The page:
You are currently browsing the category archive for the ‘Atlantic Salt’ category.

Click here to scan the many posts with KVK in the title.  Here’s a new one inspired by arrivals that had many folks, aship and ashore, paying attention.

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Wavertree is suddenly and lavishly being regaled with sights of 21st century merchant vessels

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Products tanker Polaris, delivered 129 years after Wavertree

and crew from all over the world are paying attention.

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And a mile farther east, at the old gypsum dock, tugboats like Laura K Moran and

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Stephen B pass.

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If you want to read a good book about when and how the US took possession of Eagle, read Captain Gordon McGowan’s The Skipper and the Eagle. The book has an introduction by Peter Stanford, a foreword by Alan Villiers, and the journey starts out from NYC’s own LaGuardia.

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I have many more closeups of the barque;  maybe

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I’ll put them up if I get encouragement.  A previous posts featuring Eagle can be seen here.   For a comparison of steering apparatus on Eagle with other vessels, click here.

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Here Swallow Ace crew check out an Eagle.

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The long street on the landside of this portion of the Kills is called Richmond Terrace.  For photos and explanation of what is and used to be there, click here and here,  from the ever fascinating forgotten-by.com.  Click here to see an image of a square rigger bulk carrier docked in front of Windsor Plaster Mills, now an Eastern Salt facility, in its heyday.

All photos by Will Van Dorp.

 

Kodiak . . . is ex-Vane and Allied.

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Hunting Creek is Maryland-built for Vane.

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Charles A has carried at least four previous names.

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Specialist, I believe the oldest in the set today,  . . . has low sleek lines for an almost 60-year-old vessel.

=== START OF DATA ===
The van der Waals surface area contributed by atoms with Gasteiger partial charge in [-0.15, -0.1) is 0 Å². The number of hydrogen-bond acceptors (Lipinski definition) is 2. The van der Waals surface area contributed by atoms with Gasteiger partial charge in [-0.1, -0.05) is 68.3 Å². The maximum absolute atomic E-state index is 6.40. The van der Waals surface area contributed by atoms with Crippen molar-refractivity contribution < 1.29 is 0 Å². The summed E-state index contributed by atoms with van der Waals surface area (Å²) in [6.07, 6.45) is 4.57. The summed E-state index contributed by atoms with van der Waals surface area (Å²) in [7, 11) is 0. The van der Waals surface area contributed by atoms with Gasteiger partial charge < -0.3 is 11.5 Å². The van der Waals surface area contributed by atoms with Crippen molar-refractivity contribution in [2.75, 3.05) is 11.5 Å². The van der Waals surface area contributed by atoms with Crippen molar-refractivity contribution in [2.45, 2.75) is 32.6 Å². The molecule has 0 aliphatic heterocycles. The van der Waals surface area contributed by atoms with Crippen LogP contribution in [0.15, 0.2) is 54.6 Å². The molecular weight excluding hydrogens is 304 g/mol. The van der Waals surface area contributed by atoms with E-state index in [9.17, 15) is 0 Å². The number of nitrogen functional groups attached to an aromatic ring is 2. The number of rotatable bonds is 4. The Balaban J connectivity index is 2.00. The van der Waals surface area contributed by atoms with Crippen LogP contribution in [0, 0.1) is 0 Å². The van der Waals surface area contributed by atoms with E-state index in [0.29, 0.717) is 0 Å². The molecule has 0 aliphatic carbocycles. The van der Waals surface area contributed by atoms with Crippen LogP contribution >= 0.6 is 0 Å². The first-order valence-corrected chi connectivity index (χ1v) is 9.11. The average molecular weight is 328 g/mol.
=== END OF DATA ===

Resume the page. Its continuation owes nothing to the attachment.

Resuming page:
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When this Pegasus came into the sixth boro, she lacked the upper wheelhouse.

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Atlantic Salvor has for some years–since this one left–been the largest tugboat in the sixth boro.  Rivaling Atlantic Salvor a few years back was the rescue tug turned super yacht called Lone Ranger.

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And finally, for today, it’s Eric McAllister passes Ultra Colonsay, discharging salt over at Atlantic Salt.

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All photos over the last few days by Will Van Dorp.

Here are the previous posts in this series.  In today’s post, one word appears in every photo.

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That word–Neutrino— seemed unlikely, given its New York harbor context.  Some of you might remember Town Hall and Son of Town Hall, creations of Poppa Neutrino, inhabitants of Pier 25 a mere few decades ago.

It was all before my time here.  But if you have stories and/or photos, please share them.

All photos here by Will Van Dorp.

 

 

. . . or I could call it “blue friday plus 700-something days.”  Here was “plus 21 days.”  Anyhow, on this day associated with shopping, Hayward and others were out for harbor maintenance,

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Chesapeake Coast and others were out pushing fuel,